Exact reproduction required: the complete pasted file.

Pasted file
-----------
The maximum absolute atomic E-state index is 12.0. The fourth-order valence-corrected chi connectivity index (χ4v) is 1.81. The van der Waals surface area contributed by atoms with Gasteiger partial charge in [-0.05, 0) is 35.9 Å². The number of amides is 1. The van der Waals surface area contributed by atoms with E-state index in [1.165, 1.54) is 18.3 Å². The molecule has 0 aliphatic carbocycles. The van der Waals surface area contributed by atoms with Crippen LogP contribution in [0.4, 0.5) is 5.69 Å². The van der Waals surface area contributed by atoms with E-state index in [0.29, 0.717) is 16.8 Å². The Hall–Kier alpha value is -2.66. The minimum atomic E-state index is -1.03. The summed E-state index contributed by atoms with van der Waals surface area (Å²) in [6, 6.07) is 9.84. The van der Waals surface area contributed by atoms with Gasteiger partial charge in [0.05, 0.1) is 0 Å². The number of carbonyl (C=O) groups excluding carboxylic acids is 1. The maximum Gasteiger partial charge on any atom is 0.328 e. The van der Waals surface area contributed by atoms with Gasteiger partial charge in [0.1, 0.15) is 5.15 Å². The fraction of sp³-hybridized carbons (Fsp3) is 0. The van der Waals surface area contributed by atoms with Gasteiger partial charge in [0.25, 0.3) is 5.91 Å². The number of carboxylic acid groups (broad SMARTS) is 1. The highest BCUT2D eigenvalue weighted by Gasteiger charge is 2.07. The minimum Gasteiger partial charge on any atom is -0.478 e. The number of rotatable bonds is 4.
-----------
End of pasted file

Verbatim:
The maximum absolute atomic E-state index is 12.0. The fourth-order valence-corrected chi connectivity index (χ4v) is 1.81. The van der Waals surface area contributed by atoms with Gasteiger partial charge in [-0.05, 0) is 35.9 Å². The number of amides is 1. The van der Waals surface area contributed by atoms with E-state index in [1.165, 1.54) is 18.3 Å². The molecule has 0 aliphatic carbocycles. The van der Waals surface area contributed by atoms with Crippen LogP contribution in [0.4, 0.5) is 5.69 Å². The van der Waals surface area contributed by atoms with E-state index in [0.29, 0.717) is 16.8 Å². The Hall–Kier alpha value is -2.66. The minimum atomic E-state index is -1.03. The summed E-state index contributed by atoms with van der Waals surface area (Å²) in [6, 6.07) is 9.84. The van der Waals surface area contributed by atoms with Gasteiger partial charge in [0.05, 0.1) is 0 Å². The number of carbonyl (C=O) groups excluding carboxylic acids is 1. The maximum Gasteiger partial charge on any atom is 0.328 e. The van der Waals surface area contributed by atoms with Gasteiger partial charge in [0.1, 0.15) is 5.15 Å². The fraction of sp³-hybridized carbons (Fsp3) is 0. The van der Waals surface area contributed by atoms with Gasteiger partial charge in [0.25, 0.3) is 5.91 Å². The number of carboxylic acid groups (broad SMARTS) is 1. The highest BCUT2D eigenvalue weighted by Gasteiger charge is 2.07. The minimum Gasteiger partial charge on any atom is -0.478 e. The number of rotatable bonds is 4.